© 2021
In touch with the world ... at home on the High Plains
Play Live Radio
Next Up:
0:00
0:00
Available On Air Stations

The Best Kind of Tears

Our BookByte contributor says she, “was weeping the best kind of tears, the kind that lifts your spirits and brightens your world.”
Photo: Andreas Praefcke, Public domain, via Wikimedia Commons
/
Our BookByte contributor says she, “was weeping the best kind of tears, the kind that lifts your spirits and brightens your world.”

Hi, I’m Marcy McKay from Amarillo, author of the award-winning novel, Pennies from Burger Heaven. I’m excited to be a Radio Reader for High Plains Public Radio’s Book Club.

My second selection was A Gentleman in Moscow by Amor Towles. It’s about a Russian aristocrat sentenced in 1922 to a lifetime of house arrest in Moscow’s famed Metropol hotel. Granted, that’s much better to spend the rest of your breathing days inside the equivalent of the Ritz Carlton than prison, but never stepping outdoors again or face death is still deeply traumatic. The fictional character builds a new life within the hotel walls, while the true story of Russia’s tumultuous history unfolding over the decades. This book was beyond gorgeous.

I’m what you call a lazy reader, like LAZY with multiple Z’s, and didn’t realize the story was a whopping 462 pages long.

No problem, I thought, I’ll just watch the movie.

The film hasn’t started production yet.

SERIOUSLY?

I’m a happy person with a soul full of melancholy. It’s a constant tug-of-war inside, and that sorrow has been exacerbated the past few years. I reminded myself if I wanted this year to be different, then I need to show up differently in all areas of my life. That meant sucking it up and reading A Gentleman in Moscow.

By the end, I was weeping the best kind of tears, the kind that lifts your spirits and brightens your world. Count Alexander endures endless hardships during his years of house arrest, yet everything leads to such a perfect moment in the end for him and his beloveds that all his pain and suffering was worth it.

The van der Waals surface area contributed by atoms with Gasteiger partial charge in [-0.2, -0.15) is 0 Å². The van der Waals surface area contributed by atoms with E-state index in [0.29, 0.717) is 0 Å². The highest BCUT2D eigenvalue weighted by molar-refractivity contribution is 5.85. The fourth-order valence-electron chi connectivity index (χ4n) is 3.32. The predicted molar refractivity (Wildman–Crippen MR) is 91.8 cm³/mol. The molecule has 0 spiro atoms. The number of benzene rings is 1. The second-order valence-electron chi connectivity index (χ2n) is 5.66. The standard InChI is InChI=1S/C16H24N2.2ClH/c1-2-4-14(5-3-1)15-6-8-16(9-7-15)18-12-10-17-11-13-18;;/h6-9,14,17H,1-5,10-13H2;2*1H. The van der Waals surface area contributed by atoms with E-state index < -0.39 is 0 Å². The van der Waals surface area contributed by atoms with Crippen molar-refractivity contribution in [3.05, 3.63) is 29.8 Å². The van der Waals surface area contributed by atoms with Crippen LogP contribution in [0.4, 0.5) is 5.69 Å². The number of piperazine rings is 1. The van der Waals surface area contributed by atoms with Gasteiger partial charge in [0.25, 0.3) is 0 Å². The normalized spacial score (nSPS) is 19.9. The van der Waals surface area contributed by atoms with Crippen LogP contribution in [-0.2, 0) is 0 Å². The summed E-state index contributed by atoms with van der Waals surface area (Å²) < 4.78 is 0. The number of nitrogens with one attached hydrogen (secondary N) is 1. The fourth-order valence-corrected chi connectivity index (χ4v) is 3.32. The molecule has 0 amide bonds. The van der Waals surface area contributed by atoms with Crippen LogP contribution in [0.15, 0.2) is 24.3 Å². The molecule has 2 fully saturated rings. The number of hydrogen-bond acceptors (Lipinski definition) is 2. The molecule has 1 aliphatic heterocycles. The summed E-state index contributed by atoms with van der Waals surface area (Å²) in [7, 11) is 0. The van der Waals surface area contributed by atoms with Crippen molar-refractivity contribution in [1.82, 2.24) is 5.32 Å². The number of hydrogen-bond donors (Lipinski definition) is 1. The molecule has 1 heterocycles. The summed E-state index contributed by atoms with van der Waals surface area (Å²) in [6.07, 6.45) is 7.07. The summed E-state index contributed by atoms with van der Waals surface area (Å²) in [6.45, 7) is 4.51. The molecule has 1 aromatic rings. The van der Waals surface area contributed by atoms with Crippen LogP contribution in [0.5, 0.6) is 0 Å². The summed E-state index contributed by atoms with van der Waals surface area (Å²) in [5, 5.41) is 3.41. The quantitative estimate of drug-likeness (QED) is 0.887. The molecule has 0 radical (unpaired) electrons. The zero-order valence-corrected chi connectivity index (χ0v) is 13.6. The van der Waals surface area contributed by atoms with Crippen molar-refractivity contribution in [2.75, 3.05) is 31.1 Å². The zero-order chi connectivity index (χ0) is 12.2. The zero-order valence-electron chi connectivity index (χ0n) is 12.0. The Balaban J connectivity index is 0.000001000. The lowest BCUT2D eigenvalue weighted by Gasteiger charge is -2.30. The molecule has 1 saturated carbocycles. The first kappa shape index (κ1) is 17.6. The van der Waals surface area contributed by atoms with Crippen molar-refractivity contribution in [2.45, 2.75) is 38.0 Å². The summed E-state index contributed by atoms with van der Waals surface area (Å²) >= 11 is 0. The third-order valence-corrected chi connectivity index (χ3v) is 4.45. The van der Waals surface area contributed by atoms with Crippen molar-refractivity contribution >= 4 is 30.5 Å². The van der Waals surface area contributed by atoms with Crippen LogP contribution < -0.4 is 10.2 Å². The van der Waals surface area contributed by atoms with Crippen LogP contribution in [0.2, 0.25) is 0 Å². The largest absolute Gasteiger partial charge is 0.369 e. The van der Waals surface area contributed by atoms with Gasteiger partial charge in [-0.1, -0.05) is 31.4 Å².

Most of us have never experienced such hardship as house arrest, but we’ve all known difficulties. My own life has found countless blessings since our house fire in 2017, but I will always carry the emotional scars from that experience. The smoke and water damage made our home a total loss. The new owners tore down the property and it’s now a huge yard with beautiful green grass and a strand twinkly lights overhead.

A friend told me that she attended a lovely outdoor engagement party on that very lawn for a couple soon to be married. The celebration was extra special because the bride’s first husband died tragically a few years before, leaving her widowed with young children. This was a perfect example of heartache blossoming into something beautiful and new.

It thrills me to think that my home, full of so many perfectly imperfect moments for 17 years, was the soil to mark this family’s new beginning. From hardship to happiness. From loss to love.

Everyone I know who’s honest enough to admit it has experienced something difficult since March 2020. Please take some time this week to connect the dots in your own life. What is something that at first seemed like a hardship, then later turned out to be a blessing in disguise? What you thought was an ending, turned out to be a new beginning?

Don’t be lazy like last year Marcy. If you want this year to be differently, show up differently for yourself. One way to do that is to inspire yourself by reading A Gentleman in Moscow. You’ll be glad you did.

Those are my thoughts. This is Marcy McKay, local author from Amarillo and Radio Reader from High Plains Public Radio. For more information, go to HPPR.org.

Tags
Spring Read 2023: In Touch with the World 2023 Spring ReadHPPR Radio Readers Book Club
Stay Connected